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For Sniper Victim's Family, Grief Lingers as Trial Starts

Jury selection begins today in Virginia in the case against Gulf War vet John Allen Muhammad.

October 14, 2003|Stephen Braun | Times Staff Writer

MANASSAS, Va. — There are no memorials at the gas pump where Dean Meyers was gunned down a year ago. At dusk, traffic sweeps by pump four at the Battlefield Sunoco without any hint of menace. Drivers wait idly while their tanks fill, oblivious to the memory of the man whose killing will take center stage this week at the murder trial of serial sniper suspect John Allen Muhammad.

"They just stand there like it never happened," said J.R. Rodriguez, the burly service station attendant who was on duty the night of Oct. 9, 2002, when Meyers toppled to the pavement in Virginia's Prince William County, a suburban area 25 miles southwest of the nation's capital.

An engineer who had stopped after work to gas up en route to his Maryland home, Meyers, 53, was the seventh of 10 victims killed during the three-week frenzy of long-range death. As grieving brothers buried the lifelong bachelor in rural Pennsylvania, snipers ranged like invisible men across the highways surrounding Washington, D.C., convulsing an entire metropolitan region in panic.

The fear has evaporated, but its public residue lingers.

Muhammad's trial opens today in Virginia Beach, Va., shifted 200 miles away from the crime scene by a judge worried about finding an impartial jury. Prosecutors have filled a storeroom with evidence exhibits and will call scores of witnesses to press for Muhammad's conviction and execution. The beleaguered defense team is struggling to overcome not only the government's powerful circumstantial evidence and widespread media coverage, but also Muhammad's taciturn defiance.

Muhammad, 42, a 1991 Gulf War veteran turned drifter, is charged separately from his co-defendant, Lee Boyd Malvo, 18, whose murder trial starts next month. While Malvo has admitted that he was the triggerman in many of the slayings and now plans to mount an insanity defense, Muhammad has said little to police and refuses to meet with psychiatric examiners.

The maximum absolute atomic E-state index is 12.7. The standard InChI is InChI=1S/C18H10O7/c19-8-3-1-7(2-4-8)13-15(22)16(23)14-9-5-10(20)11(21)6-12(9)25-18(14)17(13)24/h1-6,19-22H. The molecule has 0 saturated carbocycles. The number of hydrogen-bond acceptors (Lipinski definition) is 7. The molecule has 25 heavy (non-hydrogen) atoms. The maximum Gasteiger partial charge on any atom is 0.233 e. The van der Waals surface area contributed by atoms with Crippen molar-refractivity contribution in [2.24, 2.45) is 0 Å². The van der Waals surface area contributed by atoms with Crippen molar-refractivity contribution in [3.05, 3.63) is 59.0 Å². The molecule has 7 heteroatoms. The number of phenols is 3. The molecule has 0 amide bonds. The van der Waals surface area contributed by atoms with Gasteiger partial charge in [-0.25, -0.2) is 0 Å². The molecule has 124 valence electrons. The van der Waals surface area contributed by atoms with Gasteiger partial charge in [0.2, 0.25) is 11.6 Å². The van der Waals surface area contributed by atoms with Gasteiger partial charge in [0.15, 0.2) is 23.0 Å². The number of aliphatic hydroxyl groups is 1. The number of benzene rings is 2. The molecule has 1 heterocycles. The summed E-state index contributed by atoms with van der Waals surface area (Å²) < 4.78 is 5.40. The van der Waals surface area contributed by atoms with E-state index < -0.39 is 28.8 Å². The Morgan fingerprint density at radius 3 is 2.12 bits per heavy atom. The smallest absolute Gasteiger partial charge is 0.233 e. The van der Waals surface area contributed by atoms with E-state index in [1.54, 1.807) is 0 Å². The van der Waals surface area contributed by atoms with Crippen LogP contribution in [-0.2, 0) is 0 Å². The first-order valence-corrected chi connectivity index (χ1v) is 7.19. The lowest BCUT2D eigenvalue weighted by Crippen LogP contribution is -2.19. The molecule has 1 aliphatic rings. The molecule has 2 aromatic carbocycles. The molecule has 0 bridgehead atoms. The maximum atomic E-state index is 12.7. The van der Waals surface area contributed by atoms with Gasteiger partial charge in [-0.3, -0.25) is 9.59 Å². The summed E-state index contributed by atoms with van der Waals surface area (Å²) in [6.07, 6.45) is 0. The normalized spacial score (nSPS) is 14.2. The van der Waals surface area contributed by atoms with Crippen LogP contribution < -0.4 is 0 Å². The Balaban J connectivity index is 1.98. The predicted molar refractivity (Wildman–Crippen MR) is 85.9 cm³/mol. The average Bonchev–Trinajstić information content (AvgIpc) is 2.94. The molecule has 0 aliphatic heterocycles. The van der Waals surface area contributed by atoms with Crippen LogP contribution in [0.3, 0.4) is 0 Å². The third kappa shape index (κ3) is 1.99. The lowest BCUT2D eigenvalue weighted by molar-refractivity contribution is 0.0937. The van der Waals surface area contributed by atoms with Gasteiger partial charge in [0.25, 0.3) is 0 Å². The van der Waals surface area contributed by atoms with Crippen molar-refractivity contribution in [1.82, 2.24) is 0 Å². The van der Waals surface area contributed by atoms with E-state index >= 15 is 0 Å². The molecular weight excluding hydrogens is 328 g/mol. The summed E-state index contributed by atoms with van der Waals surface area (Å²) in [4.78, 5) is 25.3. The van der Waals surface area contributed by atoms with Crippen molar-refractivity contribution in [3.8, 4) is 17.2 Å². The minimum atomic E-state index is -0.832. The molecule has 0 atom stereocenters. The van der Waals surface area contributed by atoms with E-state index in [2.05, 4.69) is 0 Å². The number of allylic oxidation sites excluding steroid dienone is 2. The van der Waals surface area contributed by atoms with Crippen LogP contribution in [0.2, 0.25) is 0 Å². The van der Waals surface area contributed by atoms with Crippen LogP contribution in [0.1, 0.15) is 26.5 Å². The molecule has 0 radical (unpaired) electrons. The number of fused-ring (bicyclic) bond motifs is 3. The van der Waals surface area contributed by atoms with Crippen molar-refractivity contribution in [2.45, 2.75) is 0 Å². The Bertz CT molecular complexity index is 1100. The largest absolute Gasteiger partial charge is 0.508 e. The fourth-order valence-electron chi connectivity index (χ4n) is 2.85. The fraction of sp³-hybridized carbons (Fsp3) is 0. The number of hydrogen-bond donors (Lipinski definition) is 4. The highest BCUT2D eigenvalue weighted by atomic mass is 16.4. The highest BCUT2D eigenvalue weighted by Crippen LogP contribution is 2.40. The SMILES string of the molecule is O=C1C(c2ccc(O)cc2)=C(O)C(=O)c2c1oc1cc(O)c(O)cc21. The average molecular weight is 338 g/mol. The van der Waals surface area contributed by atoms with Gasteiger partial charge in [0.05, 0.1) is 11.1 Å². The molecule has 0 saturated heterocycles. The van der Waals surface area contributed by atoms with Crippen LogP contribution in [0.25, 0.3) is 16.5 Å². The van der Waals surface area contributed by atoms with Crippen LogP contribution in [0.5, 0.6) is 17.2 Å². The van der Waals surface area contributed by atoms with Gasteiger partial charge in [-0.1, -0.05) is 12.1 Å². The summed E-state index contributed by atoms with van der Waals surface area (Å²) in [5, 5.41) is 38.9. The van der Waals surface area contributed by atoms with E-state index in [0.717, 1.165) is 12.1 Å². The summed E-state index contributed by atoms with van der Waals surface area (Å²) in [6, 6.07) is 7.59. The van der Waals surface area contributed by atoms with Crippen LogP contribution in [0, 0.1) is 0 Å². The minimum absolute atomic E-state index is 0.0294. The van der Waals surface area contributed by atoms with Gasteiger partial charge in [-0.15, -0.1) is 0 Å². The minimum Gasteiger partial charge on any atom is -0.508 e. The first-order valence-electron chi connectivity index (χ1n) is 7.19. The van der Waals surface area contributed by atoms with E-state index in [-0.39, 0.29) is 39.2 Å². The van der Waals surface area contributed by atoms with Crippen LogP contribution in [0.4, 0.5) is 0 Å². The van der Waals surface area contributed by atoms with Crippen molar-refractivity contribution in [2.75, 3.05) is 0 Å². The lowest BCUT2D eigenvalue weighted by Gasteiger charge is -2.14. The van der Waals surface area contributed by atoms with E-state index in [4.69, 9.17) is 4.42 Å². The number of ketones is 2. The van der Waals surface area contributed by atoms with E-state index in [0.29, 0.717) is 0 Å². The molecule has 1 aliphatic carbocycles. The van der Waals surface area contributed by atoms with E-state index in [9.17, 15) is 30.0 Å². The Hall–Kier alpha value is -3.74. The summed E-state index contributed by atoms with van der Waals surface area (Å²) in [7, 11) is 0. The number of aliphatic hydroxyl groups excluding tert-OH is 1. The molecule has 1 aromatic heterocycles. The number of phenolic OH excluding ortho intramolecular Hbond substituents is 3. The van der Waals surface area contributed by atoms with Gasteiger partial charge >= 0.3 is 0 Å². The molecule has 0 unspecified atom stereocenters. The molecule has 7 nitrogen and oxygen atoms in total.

Muhammad's stony mien and bare-bones compliance are consistent with "a soldier's affect," said one lawyer who observed the suspect in jail. Like a prisoner of war volunteering nothing to his captors, Muhammad "has stayed disciplined, but it hasn't helped him. You get the sense he's playing soldier, someone who's lost control but is desperately pretending that he still knows what to do."

The jury-selection process that begins today could well become the most critical phase in Muhammad's trial. Legal observers said his defense team would seek neutral jurors who remained unswayed by the terror of a year ago. Also, they would likely try to pick jurors sophisticated enough to understand the legal and moral nuances of capital punishment and willing to consider sparing Muhammad's life if he is convicted.

The Muhammad trial -- which could last up to eight weeks and cost more than $1.2 million -- is expected to help explain why two drifters said to be on a cross-country armed-robbery spree allegedly began stalking humans as random targets.

Muhammad has been portrayed as a man consumed by fury after a failed marriage. There is also a possible financial motive: He and Malvo are accused of leaving notes at two shooting scenes in an attempt to extort $10 million to end the killings -- although the demands came well after nine victims had died.

The precise tipping point for Muhammad's rage remains undefined. "These were a couple of low-rent losers. Why they did what they did is anybody's guess," said a senior official of the police task force that tracked down the sniper suspects.

"I can't begin to imagine what would drive these people to hunt down my brother like an animal," said Greg Meyers, 57, a graphic artist who lives five miles from his brother's churchside grave in Perkiomenville, Pa.

It was Dean Meyers' killing that allowed Prince William County prosecutors to try Muhammad on murder charges and seek his execution. After Muhammad and Malvo were arrested on a federal warrant last October, Atty. Gen. John Ashcroft handed them over to Virginia authorities because both were eligible there for the death penalty.

Larry Meyers, an older brother of the slain man, has been summoned to appear as a prosecution witness. Another brother recently read a tribute to Dean Meyers at a memorial service for the sniper victims. But overwhelmed by raw memories, Greg Meyers plans to stay home during the trial, saying he's "too broke up to talk about it in public."

Everywhere he turns in his wooded town an hour north of Philadelphia, Greg Meyers finds haunting reminders of his brother. A sloping field where he walks his dogs once housed their old baseball diamond. A trip to his father's toolshed turned up a faded sign from the boys club that Dean once headed.

Greg Meyers said he wanted Muhammad convicted quickly. "I just wish I could be a juror so I could have his fate in my hands," he said. Like many, his mind is already made up.

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